My husband, Jason, has the same mentality. During the 15 years that we have been married, he has helped others in need. He has bought meals, toiletries, and even paid rent for folks who just needed a chance. He has volunteered on the boards of non-profits. And Jason has made sure that he found work for those who needed it. Jason once told me that he was looking to give a hand up, not a handout, believing that it was better to empower people, to teach them skills, and to have them work when they could. Even so, he made sure that these people were taken care of somehow. He got them what they needed.

I have continued down my parents’ path. I volunteer for agencies and help out at school. I do what I can to help who I can, again asking nothing in return.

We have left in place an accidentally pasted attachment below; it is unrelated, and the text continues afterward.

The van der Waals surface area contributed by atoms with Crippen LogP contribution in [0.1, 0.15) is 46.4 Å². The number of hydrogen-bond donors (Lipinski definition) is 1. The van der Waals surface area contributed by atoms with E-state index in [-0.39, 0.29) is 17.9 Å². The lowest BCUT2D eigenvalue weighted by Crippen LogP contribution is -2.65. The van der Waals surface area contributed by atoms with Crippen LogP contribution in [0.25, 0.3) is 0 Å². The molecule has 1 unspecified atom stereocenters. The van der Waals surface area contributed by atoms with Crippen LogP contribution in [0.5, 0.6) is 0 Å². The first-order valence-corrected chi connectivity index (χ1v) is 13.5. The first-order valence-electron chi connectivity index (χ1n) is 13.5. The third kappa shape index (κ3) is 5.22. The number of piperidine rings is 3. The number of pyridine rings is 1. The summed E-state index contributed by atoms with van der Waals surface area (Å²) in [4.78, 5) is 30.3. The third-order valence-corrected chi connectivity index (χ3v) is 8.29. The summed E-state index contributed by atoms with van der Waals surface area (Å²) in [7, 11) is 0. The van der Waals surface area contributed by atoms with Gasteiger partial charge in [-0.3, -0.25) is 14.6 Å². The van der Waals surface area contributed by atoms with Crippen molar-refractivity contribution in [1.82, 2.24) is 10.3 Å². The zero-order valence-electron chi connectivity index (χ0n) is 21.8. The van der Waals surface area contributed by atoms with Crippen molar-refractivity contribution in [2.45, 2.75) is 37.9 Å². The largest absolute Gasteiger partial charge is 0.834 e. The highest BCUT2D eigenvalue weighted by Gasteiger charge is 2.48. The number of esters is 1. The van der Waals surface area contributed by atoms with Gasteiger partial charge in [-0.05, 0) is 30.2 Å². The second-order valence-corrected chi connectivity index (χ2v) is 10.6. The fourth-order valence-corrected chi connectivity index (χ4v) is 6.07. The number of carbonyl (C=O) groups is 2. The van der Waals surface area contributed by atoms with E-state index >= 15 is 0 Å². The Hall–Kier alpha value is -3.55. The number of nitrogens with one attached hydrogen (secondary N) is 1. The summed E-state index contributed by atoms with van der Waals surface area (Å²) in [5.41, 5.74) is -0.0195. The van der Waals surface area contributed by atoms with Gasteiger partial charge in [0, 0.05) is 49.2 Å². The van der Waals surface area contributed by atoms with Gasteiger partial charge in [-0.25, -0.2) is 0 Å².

Recently, I have been doing a lot of volunteering for the Alzheimer’s Association and participating in activities that make my children very aware of what I do. Most of the time my volunteering occurs while they are in school, so although they know in the back of their minds that I am giving back, they aren’t seeing it first hand.

A story published. A book signing. Those were pretty darn obvious. You can physically see and hold a book, and both kids came to my book signing. They saw the people filing in to buy the book and talk with me while I signed copies for them.

The Longest Day (a day set aside for raising funds to fight Alzheimer’s) was a little harder for the kids to understand. They saw it as getting to hang out with their Grandma, just as they always did, as we involved my mom in the fundraiser as much as we could. They knew it was to raise money, but they did not see the work that it takes to collect money for the cause, as that took place mostly online.